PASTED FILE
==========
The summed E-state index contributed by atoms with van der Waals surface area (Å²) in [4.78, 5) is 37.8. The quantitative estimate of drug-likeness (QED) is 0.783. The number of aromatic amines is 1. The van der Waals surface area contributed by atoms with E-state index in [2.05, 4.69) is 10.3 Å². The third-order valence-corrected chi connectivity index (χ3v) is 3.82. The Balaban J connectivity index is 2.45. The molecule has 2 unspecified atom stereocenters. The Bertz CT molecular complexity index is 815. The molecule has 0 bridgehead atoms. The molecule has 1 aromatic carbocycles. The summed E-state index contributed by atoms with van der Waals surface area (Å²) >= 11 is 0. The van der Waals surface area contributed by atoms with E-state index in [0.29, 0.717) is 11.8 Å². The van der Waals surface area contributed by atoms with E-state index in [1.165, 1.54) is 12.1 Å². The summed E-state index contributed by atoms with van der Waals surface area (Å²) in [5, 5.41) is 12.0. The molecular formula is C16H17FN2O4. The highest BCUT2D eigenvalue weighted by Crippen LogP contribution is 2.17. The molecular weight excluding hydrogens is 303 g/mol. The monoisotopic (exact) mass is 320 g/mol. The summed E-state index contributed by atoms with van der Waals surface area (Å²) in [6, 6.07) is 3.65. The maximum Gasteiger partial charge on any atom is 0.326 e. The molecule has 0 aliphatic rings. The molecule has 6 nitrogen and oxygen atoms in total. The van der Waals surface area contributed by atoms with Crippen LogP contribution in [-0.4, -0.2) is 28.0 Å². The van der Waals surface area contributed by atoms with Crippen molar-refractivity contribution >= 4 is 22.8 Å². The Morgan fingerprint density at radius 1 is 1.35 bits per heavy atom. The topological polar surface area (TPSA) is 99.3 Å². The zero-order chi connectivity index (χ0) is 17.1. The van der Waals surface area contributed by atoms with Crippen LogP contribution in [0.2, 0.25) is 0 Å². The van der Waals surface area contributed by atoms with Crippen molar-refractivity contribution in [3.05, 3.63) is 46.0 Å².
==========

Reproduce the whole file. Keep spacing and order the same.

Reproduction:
The summed E-state index contributed by atoms with van der Waals surface area (Å²) in [4.78, 5) is 37.8. The quantitative estimate of drug-likeness (QED) is 0.783. The number of aromatic amines is 1. The van der Waals surface area contributed by atoms with E-state index in [2.05, 4.69) is 10.3 Å². The third-order valence-corrected chi connectivity index (χ3v) is 3.82. The Balaban J connectivity index is 2.45. The molecule has 2 unspecified atom stereocenters. The Bertz CT molecular complexity index is 815. The molecule has 0 bridgehead atoms. The molecule has 1 aromatic carbocycles. The summed E-state index contributed by atoms with van der Waals surface area (Å²) >= 11 is 0. The van der Waals surface area contributed by atoms with E-state index in [0.29, 0.717) is 11.8 Å². The van der Waals surface area contributed by atoms with E-state index in [1.165, 1.54) is 12.1 Å². The summed E-state index contributed by atoms with van der Waals surface area (Å²) in [5, 5.41) is 12.0. The molecular formula is C16H17FN2O4. The highest BCUT2D eigenvalue weighted by Crippen LogP contribution is 2.17. The molecular weight excluding hydrogens is 303 g/mol. The monoisotopic (exact) mass is 320 g/mol. The summed E-state index contributed by atoms with van der Waals surface area (Å²) in [6, 6.07) is 3.65. The maximum Gasteiger partial charge on any atom is 0.326 e. The molecule has 0 aliphatic rings. The molecule has 6 nitrogen and oxygen atoms in total. The van der Waals surface area contributed by atoms with Crippen LogP contribution in [-0.4, -0.2) is 28.0 Å². The van der Waals surface area contributed by atoms with Crippen molar-refractivity contribution >= 4 is 22.8 Å². The Morgan fingerprint density at radius 1 is 1.35 bits per heavy atom. The topological polar surface area (TPSA) is 99.3 Å². The zero-order chi connectivity index (χ0) is 17.1. The van der Waals surface area contributed by atoms with Crippen LogP contribution in [0.2, 0.25) is 0 Å². The van der Waals surface area contributed by atoms with Crippen molar-refractivity contribution in [3.05, 3.63) is 46.0 Å².